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      Identification of threonine residues controlling the agonist-dependent phosphorylation and desensitization of the rat A(3) adenosine receptor.

      Molecular pharmacology

      Alanine, metabolism, genetics, Threonine, Sequence Homology, Amino Acid, Receptors, Purinergic P1, Receptor, Adenosine A3, Rats, Purinergic P1 Receptor Agonists, Phosphorylation, Mutagenesis, Site-Directed, Molecular Sequence Data, Humans, Glutamic Acid, Cysteine, Cricetinae, CHO Cells, Animals, Amino Acid Substitution, Amino Acid Sequence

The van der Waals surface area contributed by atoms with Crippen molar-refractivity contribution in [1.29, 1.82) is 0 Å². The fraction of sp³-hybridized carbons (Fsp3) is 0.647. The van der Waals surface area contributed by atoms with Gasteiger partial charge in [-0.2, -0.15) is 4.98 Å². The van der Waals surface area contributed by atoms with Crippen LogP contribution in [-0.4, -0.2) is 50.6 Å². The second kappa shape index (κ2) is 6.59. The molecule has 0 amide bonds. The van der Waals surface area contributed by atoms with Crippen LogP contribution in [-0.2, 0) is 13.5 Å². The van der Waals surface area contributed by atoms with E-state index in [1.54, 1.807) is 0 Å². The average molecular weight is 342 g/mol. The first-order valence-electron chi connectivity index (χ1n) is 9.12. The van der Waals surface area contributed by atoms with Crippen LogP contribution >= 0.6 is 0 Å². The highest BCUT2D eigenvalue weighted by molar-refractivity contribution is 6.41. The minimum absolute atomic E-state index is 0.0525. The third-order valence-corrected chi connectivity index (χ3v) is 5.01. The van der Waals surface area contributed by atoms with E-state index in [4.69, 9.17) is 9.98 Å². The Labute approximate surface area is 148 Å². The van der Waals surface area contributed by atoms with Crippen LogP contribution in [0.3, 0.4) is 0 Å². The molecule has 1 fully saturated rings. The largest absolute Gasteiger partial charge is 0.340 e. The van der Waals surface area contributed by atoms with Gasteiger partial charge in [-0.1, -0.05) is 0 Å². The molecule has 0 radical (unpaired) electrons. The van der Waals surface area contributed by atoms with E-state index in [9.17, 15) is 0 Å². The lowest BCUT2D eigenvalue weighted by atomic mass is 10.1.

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          Activation of the A(3) adenosine receptor (A(3)AR) contributes to the cardioprotective, bronchoconstrictive, and hypotensive effects of adenosine. Agonist occupation of the A(3)AR results in a rapid desensitization of receptor function, which is associated with the phosphorylation of the receptor protein by one or more members of the G protein-coupled receptor kinase family of protein kinases. Although we demonstrated previously that phosphorylation of the C-terminal 14 amino acids of the rat A(3)AR is crucial for rapid desensitization to occur, the identity of the critical phosphorylation sites has remained unknown. Here, we demonstrate that the simultaneous mutation of Thr(307), Thr(318), and Thr(319) to Ala residues dramatically reduces agonist-stimulated phosphorylation and rapid desensitization of the rat A(3)AR. Individual mutation of each residue demonstrated that Thr(318) and Thr(319) are the major sites of phosphorylation. Phosphorylation at Thr(318) appeared to be necessary to observe phosphorylation at Thr(319), but not vice versa. However, the replacement of Thr(318) with a glutamate residue demonstrated that the simple addition of negative charge at position 318 was not sufficient to rescue phosphorylation at position 319. In addition, the mutation of two predicted palmitoylation-site cysteine residues proximal to the regulatory domain resulted in the appearance of an agonist-independent basal phosphorylation. Therefore, G protein-coupled receptor kinase-mediated phosphorylation of the C-terminal tail of the A(3)AR in situ appears to follow a sequential mechanism, perhaps involving receptor depalmitoylation, with phosphorylation at Thr(318) being particularly important.

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